• Strategies that time volatility have generated alpha.
  • Measures of the variance risk premium display strikingly similar patterns. For example, increases in volatility appear to negatively predict the premium on VIX futures at short horizons. Claims that provide insurance against future volatility, which are unconditionally expensive, appear “too cheap” after volatility rises. Similar to the pattern in stock returns, increases in volatility positively forecast the variance risk premium at longer horizons.
  • The variance risk premium forecasts stock returns more strongly than either realized variance or risk-neutral variance. The variance risk premium strongly forecasts stock returns suggesting equity risk premiums are high when the variance risk premium is high.
  • Changes in volatility are negatively correlated with contemporaneous returns. Slow-moving expectations about volatility lead investors to initially underreact to volatility news followed by a delayed overreaction. This results in a weak, or even negative, risk-return tradeoff at shorter horizons, but a stronger tradeoff at longer horizons (beyond where one can strongly forecast volatility).

The authors concluded:

Agents pay relatively too much attention to past volatility, they temporarily underreact to increases in volatility and then subsequently overreact. When agents see volatility increase they still react partially, driving prices down so that volatility is associated with negative returns contemporaneously. However, the initial underreaction means prices can continue to fall in the next period making ex-ante “risk premiums” appear flat, or even negative, and the subsequent overreaction keeps prices depressed for longer before eventually bouncing back, making it appear as though risk premiums are high well after the shock to volatility has largely subsided. Market expectations of volatility (the VIX) mirror this, meaning the variance risk premium can initially fall before slowly rising at longer horizons.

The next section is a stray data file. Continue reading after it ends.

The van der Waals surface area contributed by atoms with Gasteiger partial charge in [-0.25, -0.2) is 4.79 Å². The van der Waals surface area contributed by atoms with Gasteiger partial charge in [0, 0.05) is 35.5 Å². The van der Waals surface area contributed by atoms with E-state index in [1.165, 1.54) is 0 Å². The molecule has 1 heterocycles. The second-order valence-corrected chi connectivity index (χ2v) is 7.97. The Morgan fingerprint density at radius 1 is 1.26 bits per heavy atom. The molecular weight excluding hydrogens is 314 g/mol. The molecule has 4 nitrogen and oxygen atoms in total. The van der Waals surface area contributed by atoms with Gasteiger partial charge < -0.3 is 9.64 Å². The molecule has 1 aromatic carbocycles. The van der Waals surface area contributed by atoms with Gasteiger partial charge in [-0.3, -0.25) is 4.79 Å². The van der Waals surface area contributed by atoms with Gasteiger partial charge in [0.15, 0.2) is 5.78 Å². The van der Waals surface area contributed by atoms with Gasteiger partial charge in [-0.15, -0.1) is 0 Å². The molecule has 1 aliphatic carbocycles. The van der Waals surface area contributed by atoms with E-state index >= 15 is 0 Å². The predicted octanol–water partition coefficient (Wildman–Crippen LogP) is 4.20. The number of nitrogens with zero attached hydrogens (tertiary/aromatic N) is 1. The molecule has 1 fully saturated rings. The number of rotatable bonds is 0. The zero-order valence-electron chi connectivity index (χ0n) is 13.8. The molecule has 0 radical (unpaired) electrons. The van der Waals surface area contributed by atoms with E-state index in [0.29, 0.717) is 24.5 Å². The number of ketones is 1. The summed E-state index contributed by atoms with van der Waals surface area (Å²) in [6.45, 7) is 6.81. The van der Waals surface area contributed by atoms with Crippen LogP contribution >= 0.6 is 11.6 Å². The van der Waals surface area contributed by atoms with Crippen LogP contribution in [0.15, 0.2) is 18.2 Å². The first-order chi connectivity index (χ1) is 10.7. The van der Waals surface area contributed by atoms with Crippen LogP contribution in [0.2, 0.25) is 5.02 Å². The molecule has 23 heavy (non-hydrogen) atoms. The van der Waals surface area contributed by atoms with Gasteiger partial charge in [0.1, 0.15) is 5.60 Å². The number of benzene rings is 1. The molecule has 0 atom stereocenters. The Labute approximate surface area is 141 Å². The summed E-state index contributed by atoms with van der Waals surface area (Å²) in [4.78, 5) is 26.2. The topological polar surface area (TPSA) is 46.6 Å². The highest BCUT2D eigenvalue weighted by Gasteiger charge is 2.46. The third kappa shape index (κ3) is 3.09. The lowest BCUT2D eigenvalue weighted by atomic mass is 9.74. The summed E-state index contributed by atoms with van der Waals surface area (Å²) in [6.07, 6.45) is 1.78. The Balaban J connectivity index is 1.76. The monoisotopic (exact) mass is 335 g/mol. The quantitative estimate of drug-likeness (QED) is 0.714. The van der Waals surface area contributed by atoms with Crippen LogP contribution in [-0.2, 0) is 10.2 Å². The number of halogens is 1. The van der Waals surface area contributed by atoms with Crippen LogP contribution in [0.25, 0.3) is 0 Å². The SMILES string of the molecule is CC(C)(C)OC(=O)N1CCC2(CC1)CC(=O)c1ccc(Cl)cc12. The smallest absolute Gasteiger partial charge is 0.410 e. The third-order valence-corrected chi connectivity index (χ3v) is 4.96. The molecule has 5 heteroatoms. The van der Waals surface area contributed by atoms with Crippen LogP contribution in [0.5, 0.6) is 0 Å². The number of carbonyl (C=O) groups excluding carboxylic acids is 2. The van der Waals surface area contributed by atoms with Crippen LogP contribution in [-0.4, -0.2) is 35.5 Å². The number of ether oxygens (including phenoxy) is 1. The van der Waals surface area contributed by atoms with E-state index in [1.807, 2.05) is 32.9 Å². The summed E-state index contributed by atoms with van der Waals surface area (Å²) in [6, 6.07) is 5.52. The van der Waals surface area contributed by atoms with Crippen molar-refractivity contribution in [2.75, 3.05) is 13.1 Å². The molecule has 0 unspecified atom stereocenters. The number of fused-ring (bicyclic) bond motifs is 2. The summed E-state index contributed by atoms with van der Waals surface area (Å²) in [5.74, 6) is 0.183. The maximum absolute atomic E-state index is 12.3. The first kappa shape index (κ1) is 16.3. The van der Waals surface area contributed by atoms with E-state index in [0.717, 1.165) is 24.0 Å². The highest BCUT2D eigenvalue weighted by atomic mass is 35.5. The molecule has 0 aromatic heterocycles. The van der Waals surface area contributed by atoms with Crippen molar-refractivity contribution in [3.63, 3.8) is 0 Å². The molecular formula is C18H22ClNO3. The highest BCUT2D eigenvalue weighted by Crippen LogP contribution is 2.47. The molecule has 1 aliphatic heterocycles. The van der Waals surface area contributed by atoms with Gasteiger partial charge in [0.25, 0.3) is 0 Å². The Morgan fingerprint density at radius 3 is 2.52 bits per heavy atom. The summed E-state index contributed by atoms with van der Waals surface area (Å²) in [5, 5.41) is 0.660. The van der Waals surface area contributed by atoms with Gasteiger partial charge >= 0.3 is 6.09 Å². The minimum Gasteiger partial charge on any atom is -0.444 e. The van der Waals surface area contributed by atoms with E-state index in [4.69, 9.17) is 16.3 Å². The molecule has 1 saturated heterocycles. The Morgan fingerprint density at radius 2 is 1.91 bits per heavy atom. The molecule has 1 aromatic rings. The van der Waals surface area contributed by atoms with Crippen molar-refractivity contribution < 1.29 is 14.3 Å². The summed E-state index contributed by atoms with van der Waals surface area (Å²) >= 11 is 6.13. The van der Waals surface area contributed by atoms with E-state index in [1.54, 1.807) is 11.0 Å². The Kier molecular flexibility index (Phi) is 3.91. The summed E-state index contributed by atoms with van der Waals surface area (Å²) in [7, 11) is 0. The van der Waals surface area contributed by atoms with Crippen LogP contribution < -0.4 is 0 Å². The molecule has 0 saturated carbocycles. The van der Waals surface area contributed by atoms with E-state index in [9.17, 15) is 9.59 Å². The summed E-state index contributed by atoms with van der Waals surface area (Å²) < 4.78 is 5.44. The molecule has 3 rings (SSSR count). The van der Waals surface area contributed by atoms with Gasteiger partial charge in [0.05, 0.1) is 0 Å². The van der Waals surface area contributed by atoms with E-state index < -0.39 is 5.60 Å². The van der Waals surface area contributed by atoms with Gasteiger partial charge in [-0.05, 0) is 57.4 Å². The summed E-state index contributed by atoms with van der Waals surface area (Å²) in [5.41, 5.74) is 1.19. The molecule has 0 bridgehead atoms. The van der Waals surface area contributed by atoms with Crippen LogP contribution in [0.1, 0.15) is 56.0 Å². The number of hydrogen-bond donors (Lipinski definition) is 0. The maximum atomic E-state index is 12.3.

These findings led them to conclude: “It is cheap to insure against future volatility when volatility increases.” Their results held at the firm level, providing a test of robustness.

Conclusions

Before drawing any conclusions we need to examine two of their findings. The first is that they found that high realized volatility today predicts high realized volatility tomorrow. The r-squared was 51 percent (Table 1, column 7 of their paper). As noted above, this is well-documented in the literature, and the intuition is that volatility clusters. However, their conclusion that “claims that provide insurance against future volatility, which are unconditionally expensive, appear ‘too cheap’ after volatility rises,” (the premium is -0.7 percent per month during such periods) is actually weak. Table 1, column 5 shows an r-squared of just 0.8 percent, essentially zero.   

What can we conclude from their findings? First, they provide further evidence of behavioral anomalies that result from investors under- and overreacting to new information. The high-squared of the variance (0.51) shows that investors tend to behave in this manner. This finding also provides further support for scaling momentum and volatility. However, the low r-squared for the realized premium indicates that trying to time the premium might not be a good trading strategy.